Drones can help find, count marine megafauna: Study
Consumer-grade drones are effective tools for monitoring marine species across multiple sites in the wild, suggests a research opening a platform for scientists and conservationists to study populations of sharks, rays, sea turtles and other marine megafauna.
"We found that drones can be used to count and make species-level identifications of marine species, particularly in shallow marine environments," said lead author Enie Hensel from the North Carolina State University.
"Drone surveys are also a good way to monitor shallow water, megafauna species because they are not intrusive," Hensel said, adding that the technology opens up doors to explore a range of conservation issues.
On the other hand, more traditional monitoring methods such as boat surveys or gill nets are more invasive and have the potential to harm individuals or alter their movement patterns.
To assess the effectiveness of the drones, researchers placed fake sharks underwater at two sites with different water clarity. Drone footage allowed researchers to identify all of the decoys at both sites.
"We chose grey shark decoys because they would be the most difficult to spot in these environments but we were able to spot them all," Hensel said.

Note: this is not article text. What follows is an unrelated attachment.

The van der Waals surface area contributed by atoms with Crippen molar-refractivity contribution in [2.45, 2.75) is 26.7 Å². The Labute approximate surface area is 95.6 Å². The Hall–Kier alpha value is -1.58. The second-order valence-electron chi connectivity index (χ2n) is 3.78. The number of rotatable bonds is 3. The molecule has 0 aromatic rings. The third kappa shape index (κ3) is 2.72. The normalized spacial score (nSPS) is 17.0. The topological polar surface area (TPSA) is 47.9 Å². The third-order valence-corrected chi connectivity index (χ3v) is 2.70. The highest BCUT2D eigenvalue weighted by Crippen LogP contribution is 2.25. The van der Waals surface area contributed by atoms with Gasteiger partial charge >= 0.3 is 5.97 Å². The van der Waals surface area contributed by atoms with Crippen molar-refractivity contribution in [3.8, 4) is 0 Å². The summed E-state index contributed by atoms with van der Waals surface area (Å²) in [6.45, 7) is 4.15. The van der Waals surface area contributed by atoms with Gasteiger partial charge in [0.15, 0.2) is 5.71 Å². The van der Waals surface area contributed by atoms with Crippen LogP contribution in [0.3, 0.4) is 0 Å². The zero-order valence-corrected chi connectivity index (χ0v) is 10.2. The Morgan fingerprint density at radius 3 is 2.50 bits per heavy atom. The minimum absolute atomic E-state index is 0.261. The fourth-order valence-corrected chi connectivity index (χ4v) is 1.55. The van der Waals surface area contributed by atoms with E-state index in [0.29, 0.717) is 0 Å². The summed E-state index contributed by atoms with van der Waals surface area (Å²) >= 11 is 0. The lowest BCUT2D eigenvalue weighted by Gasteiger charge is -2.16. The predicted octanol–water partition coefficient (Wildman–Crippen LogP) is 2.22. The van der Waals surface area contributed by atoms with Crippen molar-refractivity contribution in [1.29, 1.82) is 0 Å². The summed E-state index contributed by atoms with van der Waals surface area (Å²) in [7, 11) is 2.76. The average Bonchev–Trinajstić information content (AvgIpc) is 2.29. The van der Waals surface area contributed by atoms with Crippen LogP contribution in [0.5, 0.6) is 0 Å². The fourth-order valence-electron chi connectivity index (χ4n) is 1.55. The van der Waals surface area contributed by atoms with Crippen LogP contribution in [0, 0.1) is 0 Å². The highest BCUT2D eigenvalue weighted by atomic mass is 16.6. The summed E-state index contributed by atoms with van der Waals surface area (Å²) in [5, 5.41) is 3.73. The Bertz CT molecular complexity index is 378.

The team evaluated multiple sites, demonstrating that drones can be used to assess environmental variables that may be responsible for population differences between locations. For example, drones may be used to help target conservation efforts on sites that have the most value in terms of supporting specific species.
The researchers also showed that drones are effective at sites with varying degrees of water clarity.
In field testing, researchers were also able to make species-level identifications of lemon, nurse and bonnethead sharks, as well as southern stingrays and spotted eagle rays. The drone footage also allowed researchers to identify sea turtles, though they had difficulty differentiating between hawksbill and green sea turtles.